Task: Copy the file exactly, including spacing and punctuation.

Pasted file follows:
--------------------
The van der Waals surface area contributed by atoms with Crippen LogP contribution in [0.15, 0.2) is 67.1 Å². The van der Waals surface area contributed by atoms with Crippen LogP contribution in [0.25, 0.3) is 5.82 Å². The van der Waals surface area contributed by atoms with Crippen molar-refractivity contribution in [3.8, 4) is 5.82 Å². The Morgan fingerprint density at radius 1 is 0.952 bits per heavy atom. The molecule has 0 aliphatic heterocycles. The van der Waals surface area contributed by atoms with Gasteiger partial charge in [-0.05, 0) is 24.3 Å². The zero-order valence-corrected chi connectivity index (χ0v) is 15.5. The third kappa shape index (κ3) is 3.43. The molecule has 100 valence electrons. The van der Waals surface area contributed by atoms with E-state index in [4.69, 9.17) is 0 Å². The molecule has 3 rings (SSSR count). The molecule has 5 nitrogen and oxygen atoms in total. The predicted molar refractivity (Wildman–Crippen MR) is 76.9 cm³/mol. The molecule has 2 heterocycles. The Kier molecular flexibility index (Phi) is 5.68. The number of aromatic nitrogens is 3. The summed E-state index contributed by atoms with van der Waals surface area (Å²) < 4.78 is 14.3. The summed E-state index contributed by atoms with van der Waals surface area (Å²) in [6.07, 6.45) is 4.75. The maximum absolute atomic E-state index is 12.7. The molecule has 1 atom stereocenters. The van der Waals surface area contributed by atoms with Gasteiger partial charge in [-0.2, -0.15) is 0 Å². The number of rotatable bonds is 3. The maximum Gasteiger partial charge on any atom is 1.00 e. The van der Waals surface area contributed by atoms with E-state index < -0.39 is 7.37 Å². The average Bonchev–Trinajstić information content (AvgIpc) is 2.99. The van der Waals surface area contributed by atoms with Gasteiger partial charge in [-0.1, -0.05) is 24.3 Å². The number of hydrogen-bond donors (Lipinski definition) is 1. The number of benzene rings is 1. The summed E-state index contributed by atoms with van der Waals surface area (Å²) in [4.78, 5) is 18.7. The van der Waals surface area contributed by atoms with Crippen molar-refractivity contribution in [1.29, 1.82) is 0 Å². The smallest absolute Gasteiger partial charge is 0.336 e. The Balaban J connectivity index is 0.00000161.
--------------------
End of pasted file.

The van der Waals surface area contributed by atoms with Crippen LogP contribution in [0.15, 0.2) is 67.1 Å². The van der Waals surface area contributed by atoms with Crippen LogP contribution in [0.25, 0.3) is 5.82 Å². The van der Waals surface area contributed by atoms with Crippen molar-refractivity contribution in [3.8, 4) is 5.82 Å². The Morgan fingerprint density at radius 1 is 0.952 bits per heavy atom. The molecule has 0 aliphatic heterocycles. The van der Waals surface area contributed by atoms with Gasteiger partial charge in [-0.05, 0) is 24.3 Å². The zero-order valence-corrected chi connectivity index (χ0v) is 15.5. The third kappa shape index (κ3) is 3.43. The molecule has 100 valence electrons. The van der Waals surface area contributed by atoms with E-state index in [4.69, 9.17) is 0 Å². The molecule has 3 rings (SSSR count). The molecule has 5 nitrogen and oxygen atoms in total. The predicted molar refractivity (Wildman–Crippen MR) is 76.9 cm³/mol. The molecule has 2 heterocycles. The Kier molecular flexibility index (Phi) is 5.68. The number of aromatic nitrogens is 3. The summed E-state index contributed by atoms with van der Waals surface area (Å²) < 4.78 is 14.3. The summed E-state index contributed by atoms with van der Waals surface area (Å²) in [6.07, 6.45) is 4.75. The maximum absolute atomic E-state index is 12.7. The molecule has 1 atom stereocenters. The van der Waals surface area contributed by atoms with Gasteiger partial charge in [-0.2, -0.15) is 0 Å². The number of rotatable bonds is 3. The maximum Gasteiger partial charge on any atom is 1.00 e. The van der Waals surface area contributed by atoms with E-state index < -0.39 is 7.37 Å². The average Bonchev–Trinajstić information content (AvgIpc) is 2.99. The van der Waals surface area contributed by atoms with Gasteiger partial charge in [-0.1, -0.05) is 24.3 Å². The number of hydrogen-bond donors (Lipinski definition) is 1. The number of benzene rings is 1. The summed E-state index contributed by atoms with van der Waals surface area (Å²) in [4.78, 5) is 18.7. The van der Waals surface area contributed by atoms with Crippen molar-refractivity contribution in [1.29, 1.82) is 0 Å². The smallest absolute Gasteiger partial charge is 0.336 e. The Balaban J connectivity index is 0.00000161.